Moving between sandbox work sites to offices located in forts was made a little easier after Ford and Fisher-Price revealed the Power Wheels F-150 on June 24.
The ride-on children's toy has been slated for a release sometime in September 2014 and was expected to carry a price tag of $349.99.
Roughly nine months before the 2014 Ford F-150 was shown in Detroit at the North American International Auto, Ford engineers reportedly shared the vehicle's blueprints with Fisher-Price so the toymaker could ensure the authenticity of the Power Wheels' design. Fisher-Price required 18 months to develop the Power Wheels F-150 ahead of its September 2014 release data.
The Power Wheels F-150 was expected by some analysts to be Ford's best-selling merchandise, surpassing the $2 billion in retail sales the company generates through existing licensing deals for items including model cars, Mustang cologne and power tools.
The Power Wheels F-150's rechargeable battery was said by Ford to power 500 miles of travel over the life of its cells. The current Power Wheels model reportedly reaches a top speed of 5 mph over varying terrain, though there has been no specifics released on the performance of the Power Wheels F-150.
Parents worried that the speed of the Power Wheels F-150, branded "A New Kind of Tough," may lead to their children getting hurt while "mudding" through rough terrain can tune the toy's maximum speed to 2.5 mph, the same speed at which the Power Wheels moves when driving in reverse.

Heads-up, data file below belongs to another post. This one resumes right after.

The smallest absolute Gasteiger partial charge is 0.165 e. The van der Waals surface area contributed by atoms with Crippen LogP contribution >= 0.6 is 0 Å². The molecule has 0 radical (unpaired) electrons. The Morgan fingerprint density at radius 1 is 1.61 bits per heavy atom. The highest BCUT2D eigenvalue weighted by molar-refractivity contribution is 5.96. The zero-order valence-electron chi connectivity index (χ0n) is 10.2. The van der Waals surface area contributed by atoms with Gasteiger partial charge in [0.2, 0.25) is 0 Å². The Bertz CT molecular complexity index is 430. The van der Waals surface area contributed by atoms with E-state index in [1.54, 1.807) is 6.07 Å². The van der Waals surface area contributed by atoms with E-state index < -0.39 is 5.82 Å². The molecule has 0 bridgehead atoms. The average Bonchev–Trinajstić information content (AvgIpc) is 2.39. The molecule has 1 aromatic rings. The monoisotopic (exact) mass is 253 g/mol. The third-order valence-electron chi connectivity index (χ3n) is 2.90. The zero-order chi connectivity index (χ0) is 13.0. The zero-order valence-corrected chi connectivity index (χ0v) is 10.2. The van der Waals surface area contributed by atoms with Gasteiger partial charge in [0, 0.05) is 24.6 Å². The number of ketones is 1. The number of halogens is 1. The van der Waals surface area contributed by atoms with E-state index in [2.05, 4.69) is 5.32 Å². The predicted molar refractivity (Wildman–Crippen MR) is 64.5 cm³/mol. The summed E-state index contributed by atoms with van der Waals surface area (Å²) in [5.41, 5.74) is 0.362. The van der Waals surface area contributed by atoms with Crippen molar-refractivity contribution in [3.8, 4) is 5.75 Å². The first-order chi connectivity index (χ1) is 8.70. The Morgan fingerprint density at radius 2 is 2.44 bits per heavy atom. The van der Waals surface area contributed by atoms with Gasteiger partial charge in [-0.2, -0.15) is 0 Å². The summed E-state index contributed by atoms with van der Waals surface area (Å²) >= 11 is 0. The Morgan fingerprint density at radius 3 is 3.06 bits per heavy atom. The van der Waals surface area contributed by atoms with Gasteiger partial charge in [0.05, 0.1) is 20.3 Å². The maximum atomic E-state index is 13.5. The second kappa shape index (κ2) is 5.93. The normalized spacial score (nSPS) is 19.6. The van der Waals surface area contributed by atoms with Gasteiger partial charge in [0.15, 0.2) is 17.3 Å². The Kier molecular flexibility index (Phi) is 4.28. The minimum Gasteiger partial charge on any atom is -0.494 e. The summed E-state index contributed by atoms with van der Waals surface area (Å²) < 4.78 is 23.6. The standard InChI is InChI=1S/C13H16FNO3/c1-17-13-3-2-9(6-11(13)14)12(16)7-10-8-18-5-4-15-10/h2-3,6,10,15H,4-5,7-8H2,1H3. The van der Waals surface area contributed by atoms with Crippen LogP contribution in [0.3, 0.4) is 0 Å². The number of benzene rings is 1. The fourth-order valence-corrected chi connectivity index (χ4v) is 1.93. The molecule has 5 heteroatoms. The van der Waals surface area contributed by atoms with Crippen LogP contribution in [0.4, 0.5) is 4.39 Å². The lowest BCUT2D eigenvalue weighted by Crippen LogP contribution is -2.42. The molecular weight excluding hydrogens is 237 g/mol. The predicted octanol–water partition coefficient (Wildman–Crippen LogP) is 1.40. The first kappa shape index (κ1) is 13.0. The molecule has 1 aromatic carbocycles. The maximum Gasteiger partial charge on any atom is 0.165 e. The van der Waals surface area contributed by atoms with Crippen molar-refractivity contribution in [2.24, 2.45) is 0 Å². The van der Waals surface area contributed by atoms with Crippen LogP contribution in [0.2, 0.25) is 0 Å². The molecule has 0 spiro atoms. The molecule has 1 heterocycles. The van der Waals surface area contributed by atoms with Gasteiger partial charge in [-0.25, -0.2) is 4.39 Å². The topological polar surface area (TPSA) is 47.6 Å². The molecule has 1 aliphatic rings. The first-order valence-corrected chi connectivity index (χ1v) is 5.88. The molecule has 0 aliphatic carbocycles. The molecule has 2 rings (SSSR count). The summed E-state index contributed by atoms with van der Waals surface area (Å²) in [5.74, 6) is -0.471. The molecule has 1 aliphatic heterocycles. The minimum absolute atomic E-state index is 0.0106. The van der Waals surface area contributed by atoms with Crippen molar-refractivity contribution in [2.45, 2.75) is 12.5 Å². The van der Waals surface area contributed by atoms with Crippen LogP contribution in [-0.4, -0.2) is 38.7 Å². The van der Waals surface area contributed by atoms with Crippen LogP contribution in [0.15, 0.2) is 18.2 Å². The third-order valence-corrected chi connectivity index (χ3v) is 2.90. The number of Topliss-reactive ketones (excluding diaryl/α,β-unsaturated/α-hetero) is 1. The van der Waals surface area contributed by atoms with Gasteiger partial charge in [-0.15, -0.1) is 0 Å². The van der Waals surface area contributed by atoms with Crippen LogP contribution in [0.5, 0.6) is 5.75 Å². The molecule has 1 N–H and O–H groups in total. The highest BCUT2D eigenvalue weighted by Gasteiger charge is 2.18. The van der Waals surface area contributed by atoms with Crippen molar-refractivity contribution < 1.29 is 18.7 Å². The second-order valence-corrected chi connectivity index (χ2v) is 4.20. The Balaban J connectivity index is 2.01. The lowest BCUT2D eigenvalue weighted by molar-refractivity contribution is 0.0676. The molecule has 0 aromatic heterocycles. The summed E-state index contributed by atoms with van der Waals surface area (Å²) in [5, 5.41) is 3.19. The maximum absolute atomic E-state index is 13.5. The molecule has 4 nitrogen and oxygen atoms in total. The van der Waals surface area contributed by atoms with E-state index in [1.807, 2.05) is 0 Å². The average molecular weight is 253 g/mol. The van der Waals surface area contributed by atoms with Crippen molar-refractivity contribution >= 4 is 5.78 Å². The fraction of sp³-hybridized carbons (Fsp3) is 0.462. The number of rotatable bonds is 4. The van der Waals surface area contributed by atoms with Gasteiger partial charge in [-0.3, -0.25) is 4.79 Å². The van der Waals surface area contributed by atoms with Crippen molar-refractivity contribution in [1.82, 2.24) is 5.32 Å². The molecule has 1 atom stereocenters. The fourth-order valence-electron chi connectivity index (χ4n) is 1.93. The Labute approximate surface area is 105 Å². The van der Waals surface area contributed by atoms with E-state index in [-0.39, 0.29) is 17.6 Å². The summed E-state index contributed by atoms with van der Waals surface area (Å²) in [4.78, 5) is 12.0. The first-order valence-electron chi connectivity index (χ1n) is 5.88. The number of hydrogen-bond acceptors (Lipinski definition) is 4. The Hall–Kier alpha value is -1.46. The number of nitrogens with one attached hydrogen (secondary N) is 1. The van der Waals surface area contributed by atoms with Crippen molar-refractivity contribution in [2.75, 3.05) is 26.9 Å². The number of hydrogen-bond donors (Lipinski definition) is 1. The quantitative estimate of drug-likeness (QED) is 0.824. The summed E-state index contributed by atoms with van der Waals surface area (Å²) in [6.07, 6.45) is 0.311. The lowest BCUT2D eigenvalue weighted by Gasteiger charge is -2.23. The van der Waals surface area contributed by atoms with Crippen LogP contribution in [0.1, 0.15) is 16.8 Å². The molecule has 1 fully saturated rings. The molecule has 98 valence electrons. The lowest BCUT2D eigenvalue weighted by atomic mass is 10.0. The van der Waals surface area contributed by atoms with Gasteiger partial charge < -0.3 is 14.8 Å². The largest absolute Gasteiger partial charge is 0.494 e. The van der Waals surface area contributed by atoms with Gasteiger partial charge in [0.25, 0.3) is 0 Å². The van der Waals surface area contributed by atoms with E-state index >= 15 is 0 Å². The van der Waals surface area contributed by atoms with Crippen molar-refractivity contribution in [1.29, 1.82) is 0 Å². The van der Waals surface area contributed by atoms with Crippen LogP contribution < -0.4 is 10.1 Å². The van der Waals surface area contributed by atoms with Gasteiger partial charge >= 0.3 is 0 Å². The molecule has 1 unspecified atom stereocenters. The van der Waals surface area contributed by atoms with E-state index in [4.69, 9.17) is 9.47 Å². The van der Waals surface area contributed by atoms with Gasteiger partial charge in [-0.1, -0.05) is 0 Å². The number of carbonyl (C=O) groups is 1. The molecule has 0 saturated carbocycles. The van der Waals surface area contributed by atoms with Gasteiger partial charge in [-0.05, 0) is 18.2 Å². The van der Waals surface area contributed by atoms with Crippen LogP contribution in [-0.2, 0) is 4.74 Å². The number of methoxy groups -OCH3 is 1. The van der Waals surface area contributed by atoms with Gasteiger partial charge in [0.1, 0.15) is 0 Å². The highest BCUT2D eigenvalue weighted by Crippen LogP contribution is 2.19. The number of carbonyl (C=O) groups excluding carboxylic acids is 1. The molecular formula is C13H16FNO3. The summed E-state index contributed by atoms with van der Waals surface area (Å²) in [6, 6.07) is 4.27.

The top-free vehicle, a two seater, should bear the weight of two children that combine to total 130 pounds.
In heavier news, Ford announced the recall of thousands more of its Ford F-150 pickup trucks before unveiling the Power Wheels toy on the same day. The Electronic Power Assist Steering (EPAS) issue that prompted a June 10 recall of the pickup trucks was discovered to be more widespread than originally thought.
The problem with the pickup trucks' EPAS system stemmed from a the misalignment of motor-position sensors, which could result in the loss of power steering while driving the automobiles.
As of June 24, no accidents have been blamed on EPAS issue. The majority of the trucks involved in the recall were either at dealerships or on their way to them, with only about 260 of the vehicles already in the possession of consumers and on the road.